Was Removal of Border Patrol Abuse Investigator just a Cover-Up for a Failed System?
The removal of a senior Customs and Border Protection (CBP) official has raised questions about whether the decision demonstrated accountability from the embattled agency or an attempt to cover up its mistakes.
Border Patrol agents and other employees have been accused of misconduct, abuse and corruption. At least 28 people have been killed by CBP personnel since 2010, and an internal review of the agency’s shooting policy was kept under wraps for more than a year before coming to light.
In light of these troubles, CBP’s head of internal affairs for the past eight years, James F. Tomsheck, was moved to another assignment this week. Tomsheck’s supporters say he was made a scapegoat for a system that wasn’t interested in righting its wrongs.
“With very serious misconduct–borderline criminal activity–senior management often gave Border Patrol agents a slap on the wrist or did nothing at all,” James Wong, former deputy to Tomsheck, told The Center for Investigative Reporting. “Senior managers thwarted our ability to conduct complete investigations.”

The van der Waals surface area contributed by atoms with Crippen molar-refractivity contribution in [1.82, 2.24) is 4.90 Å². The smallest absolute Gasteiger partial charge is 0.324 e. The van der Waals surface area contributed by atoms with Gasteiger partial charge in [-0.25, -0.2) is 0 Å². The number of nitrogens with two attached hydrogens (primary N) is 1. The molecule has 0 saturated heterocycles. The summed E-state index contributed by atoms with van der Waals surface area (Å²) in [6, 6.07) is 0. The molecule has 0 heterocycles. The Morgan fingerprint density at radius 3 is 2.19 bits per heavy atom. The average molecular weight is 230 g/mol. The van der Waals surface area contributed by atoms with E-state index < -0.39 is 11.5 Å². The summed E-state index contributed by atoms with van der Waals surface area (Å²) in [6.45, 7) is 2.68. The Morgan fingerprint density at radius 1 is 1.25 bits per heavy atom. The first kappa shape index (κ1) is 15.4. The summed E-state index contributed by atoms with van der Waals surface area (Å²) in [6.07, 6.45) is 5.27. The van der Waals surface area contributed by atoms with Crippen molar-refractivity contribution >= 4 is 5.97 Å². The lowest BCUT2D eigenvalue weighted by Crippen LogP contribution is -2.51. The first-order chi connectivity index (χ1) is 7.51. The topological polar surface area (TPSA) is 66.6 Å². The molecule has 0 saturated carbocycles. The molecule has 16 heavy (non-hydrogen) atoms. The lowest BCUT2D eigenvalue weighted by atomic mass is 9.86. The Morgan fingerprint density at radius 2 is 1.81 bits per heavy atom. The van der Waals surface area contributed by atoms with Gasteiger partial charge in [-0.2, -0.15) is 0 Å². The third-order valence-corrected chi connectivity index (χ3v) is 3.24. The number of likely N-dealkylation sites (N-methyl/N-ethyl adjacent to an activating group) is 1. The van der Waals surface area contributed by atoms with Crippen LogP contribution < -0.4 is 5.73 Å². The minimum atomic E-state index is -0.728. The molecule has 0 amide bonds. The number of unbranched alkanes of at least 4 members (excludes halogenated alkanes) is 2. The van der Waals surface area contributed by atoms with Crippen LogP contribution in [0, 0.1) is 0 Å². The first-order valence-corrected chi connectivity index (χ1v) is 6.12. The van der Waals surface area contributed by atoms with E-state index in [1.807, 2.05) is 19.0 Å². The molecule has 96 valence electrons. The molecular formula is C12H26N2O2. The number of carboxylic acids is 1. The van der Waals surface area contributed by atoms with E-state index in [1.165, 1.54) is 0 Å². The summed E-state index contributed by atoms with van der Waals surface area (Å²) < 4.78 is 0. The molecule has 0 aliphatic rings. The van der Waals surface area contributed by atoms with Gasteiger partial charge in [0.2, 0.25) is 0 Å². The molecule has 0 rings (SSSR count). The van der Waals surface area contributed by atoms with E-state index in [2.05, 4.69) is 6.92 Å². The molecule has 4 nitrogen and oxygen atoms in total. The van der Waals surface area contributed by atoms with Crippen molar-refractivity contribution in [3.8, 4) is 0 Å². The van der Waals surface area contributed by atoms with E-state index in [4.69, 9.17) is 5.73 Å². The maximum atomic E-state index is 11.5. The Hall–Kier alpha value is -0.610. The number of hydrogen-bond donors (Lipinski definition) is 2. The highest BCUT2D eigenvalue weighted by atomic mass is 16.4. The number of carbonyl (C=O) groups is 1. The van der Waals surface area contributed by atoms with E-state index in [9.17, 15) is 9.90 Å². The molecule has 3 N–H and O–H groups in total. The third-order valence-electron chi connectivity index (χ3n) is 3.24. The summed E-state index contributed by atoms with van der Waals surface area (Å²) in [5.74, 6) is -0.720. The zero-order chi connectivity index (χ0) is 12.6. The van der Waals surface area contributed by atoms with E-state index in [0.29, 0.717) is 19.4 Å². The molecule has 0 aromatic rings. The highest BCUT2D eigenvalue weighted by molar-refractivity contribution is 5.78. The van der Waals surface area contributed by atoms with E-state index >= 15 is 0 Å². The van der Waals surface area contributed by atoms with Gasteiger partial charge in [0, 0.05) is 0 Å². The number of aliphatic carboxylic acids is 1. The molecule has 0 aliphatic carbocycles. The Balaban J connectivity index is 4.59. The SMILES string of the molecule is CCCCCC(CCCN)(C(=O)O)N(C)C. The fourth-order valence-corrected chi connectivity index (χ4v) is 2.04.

Wong used a 2010 shooting as an example. Sergio Hernández Guereca, a 15-year-old Mexican citizen was killed near El Paso, Texas. The inspector general, senior Customs and Border Protection officials and others blocked the internal affairs office from learning significant information about the shooting, Wong said. The agent involved was not prosecuted.
According to records requested by the Los Angeles Times, at least 22 people were killed and many more injured by Border Patrol agents from January 1, 2010 to December 31, 2013. Hundreds of complaints were filed charging misconduct by officers, including beatings and sexual abuse. Only 14 agents were disciplined during that period, according to the Times.
The agency is taking the unusual step of seeking outside help. CBP chief Gil Kerlikowske has asked the Federal Bureau of Investigation to provide a senior agent to act as the border agency’s head of internal affairs.
-Noel Brinkerhoff, Steve Straehley
To Learn More:
Removal of Border Agency’s Internal Affairs Chief Raises Alarms (by Andrew Becker, Center for Investigative Reporting)
Border Agency Removes Its Own Chief Of Internal Affairs (by Brian Bennett, Los Angeles Times)
Government Report Critical of Border Patrol Finally Released after 15 Months(by Noel Brinkerhoff, AllGov)
Border Patrol Used Dubious Tactics to Create Pretext to Justify Shootings; CBP Tried to Bury Scathing Report (by Noel Brinkerhoff, AllGov)
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